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Matango (1963), also known as Attack Of The Mushroom People in the U.S., is another foray into horror by the Japanese master Ishirō Honda. Like so many of Toho’s productions Matango boasts the cutting edge in special effects which, in Honda’s hands, are pivotal to creating the dreamlike atmosphere of the film. There’s less political allegory in Matango than in Honda’s The H-Man (1958) but that is compensated for with some criticism of Japan’s classism.

Matango is a survival story that metamorphoses into a tale of terror in its third act. A group of well to do men and women set sail on a yacht to cruise the open sea. After a storm hits, the passengers and two man crew drift to a mysterious island covered in fog. Once there they make two terrifying discoveries. First of all, there isn’t enough food to sustain human life. Secondly, the mushrooms that grow there are toxic and have transformed another shipwrecked crew into monstrous mushroom people. It’s either starve of join the ranks of the fungal fury.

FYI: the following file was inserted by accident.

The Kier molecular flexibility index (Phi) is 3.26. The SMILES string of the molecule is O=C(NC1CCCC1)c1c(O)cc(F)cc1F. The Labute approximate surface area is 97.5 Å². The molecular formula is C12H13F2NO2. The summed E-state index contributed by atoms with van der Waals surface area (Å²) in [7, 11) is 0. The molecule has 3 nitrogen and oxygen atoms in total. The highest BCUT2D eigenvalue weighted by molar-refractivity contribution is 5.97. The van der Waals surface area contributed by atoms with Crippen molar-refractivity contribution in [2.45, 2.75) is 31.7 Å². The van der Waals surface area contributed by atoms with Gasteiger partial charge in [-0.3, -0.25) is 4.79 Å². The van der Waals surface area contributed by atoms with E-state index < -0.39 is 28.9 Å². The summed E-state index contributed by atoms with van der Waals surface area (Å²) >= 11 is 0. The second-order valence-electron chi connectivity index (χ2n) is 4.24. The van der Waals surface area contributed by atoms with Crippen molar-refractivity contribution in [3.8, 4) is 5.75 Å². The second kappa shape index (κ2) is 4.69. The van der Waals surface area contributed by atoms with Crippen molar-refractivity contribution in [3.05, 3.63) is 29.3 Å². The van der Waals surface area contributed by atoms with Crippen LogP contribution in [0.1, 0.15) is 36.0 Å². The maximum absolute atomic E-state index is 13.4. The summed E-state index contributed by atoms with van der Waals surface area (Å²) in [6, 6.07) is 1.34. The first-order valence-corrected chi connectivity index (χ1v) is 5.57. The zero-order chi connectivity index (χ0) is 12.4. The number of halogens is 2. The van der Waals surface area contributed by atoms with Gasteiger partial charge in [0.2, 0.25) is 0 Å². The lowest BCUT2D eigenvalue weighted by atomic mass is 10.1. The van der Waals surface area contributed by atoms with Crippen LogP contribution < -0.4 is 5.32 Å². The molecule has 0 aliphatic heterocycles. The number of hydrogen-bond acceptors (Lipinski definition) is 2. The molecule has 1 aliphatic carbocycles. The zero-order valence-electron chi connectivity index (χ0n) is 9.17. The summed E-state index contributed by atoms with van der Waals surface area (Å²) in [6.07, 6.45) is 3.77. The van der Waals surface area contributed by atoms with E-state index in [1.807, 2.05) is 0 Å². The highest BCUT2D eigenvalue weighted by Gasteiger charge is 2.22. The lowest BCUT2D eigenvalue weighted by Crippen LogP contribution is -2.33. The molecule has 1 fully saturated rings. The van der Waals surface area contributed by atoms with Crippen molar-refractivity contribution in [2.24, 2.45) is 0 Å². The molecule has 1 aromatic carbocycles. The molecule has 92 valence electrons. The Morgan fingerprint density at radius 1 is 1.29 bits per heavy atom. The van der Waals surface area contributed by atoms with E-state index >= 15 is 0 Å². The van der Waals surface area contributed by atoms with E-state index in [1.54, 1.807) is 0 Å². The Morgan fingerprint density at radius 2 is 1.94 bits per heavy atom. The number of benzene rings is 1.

By withholding the bulk of the action with the mushroom people for the last act Honda is able to concentrate on the human drama. So with the first two acts tensions build as characters begin to break under the strain of their situation. Then, once those tensions have boiled over, Honda goes all in on the science fiction elements so that they become a horror made manifest while at the same time functioning as a kind of catharsis for the audience.

There is a hallucinatory quality to the film that stems from the amount of control Honda could exercise over his visuals while shooting on Toho sound stages. Honda consistently pushes the cast as well into more and more operatic performances as the film plays on, reiterating the nightmare elements of the film. Matango never slips into the campiness of Battle In Outer Space (1959) despite the silly title of the American release.